Redbox [owned by Coinstar (NASDAQ:CSTR)] has been threatening to roll out a streaming service for quite a while now. Turns out that they've threatened to roll one out again. It seems to me that Amazon (NASDAQ:AMZN) may beat Redbox to the punch. Hulu has swiped away the Criterion Collection from Netflix (NASDAQ:NFLX) streaming. I, for one, am quite happy to see some competition for Netflix in this space. There has been so much bearish hype (can you even refer to bearish arguments as hype?) about all the streaming competition coming down the pike, that I'm actually a little eager to see someone stepping into the ring with Netflix.
Competition sharpens everyone's game. Netflix has been so far out in front (by the nature of being the only one on the field) that I'm a little worried about them getting soft at this point. I'm sure those of you that have read my recent articles are a little tired of me waxing poetic about my tenure at Netflix. However, I'm going to once again subject you to a little reminiscing.
Gather 'round the fire kiddies, while I tell you a couple of stories about when Walmart (NYSE:WMT) and Blockbuster (BBI) wanted to rent DVDs through the mail. I remember how everyone thought that Netflix's lunch was going to get eaten. Panic in the streets, blood running in the scuppers, signs of the apocalypse everywhere! The quarterly meetings were somber gatherings. Everyone was dour. Barry would present the financial data for the last quarter. Joel in 2004 and then Steve in 2006 would present the consumer insight and PR story. Then, we'd get Reed's sermon. I wish I could remember or do justice to the specific themes he used in rallying everyone. The underlying message was clear, however: we were in control of our destiny and it was our game to lose. We were the innovators disrupting the established players and we had a huge head start at how to make DVDs by mail work economically and at scale.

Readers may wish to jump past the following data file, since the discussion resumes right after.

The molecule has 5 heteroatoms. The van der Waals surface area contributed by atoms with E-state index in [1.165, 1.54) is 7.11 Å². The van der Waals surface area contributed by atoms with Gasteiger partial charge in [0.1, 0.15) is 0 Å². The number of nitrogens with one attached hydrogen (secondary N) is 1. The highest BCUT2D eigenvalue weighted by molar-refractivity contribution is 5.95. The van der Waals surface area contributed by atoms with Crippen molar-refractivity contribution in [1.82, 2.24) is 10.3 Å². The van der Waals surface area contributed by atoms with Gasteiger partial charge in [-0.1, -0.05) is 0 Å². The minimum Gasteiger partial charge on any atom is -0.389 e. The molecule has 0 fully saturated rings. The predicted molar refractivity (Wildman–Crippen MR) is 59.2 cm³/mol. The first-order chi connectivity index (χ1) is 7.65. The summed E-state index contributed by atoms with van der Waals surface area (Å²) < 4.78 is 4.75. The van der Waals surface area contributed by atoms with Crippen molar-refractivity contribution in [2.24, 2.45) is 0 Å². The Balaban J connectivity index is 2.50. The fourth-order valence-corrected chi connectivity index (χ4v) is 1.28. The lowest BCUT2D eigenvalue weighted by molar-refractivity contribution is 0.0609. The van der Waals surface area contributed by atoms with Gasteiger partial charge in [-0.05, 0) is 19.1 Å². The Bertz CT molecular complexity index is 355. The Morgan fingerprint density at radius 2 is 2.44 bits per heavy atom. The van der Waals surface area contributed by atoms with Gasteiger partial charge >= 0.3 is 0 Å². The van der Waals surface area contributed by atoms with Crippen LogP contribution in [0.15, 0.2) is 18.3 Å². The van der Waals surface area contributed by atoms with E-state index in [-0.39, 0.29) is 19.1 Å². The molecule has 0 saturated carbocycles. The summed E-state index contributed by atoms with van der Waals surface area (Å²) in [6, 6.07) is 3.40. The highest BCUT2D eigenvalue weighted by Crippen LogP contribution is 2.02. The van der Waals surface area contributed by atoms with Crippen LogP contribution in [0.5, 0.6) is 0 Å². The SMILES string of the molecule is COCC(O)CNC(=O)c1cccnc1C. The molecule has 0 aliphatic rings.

Everyone came out of the meetings focused with pinpoint accuracy on what was important: think our way past the competition and execute on the plan. I was always inspired and confident coming out of those meetings. While I don't remember the specific words, I do remember the community and connectedness in that theater. I remember one team, all pulling in the same direction and running like hell to make sure that we got there first.
I'm excited by the prospect of competition for Netflix. I'm thrilled that someone is going to provide a huge obstacle to overcome. I know that those folks that are still at Netflix can do it. I know that they will do it. Could it be that losing Criterion is a leading indicator of Netflix losing it's edge? Could it be that the third time is the charm, and someone finally topples Netflix this time, be it Amazon or Redbox or Hulu? Sure, it could happen. I just know it will be a glorious fight, and that we'll all win as consumers of entertainment because the best service will survive. I also have a strong feeling that (if you'll forgive me for mangling Mark Twain), "the reports of Netflix's death are greatly exaggerated."
Disclosure: I am long NFLX.
Additional disclosure: I have some covered calls written against some of my NFLX shares.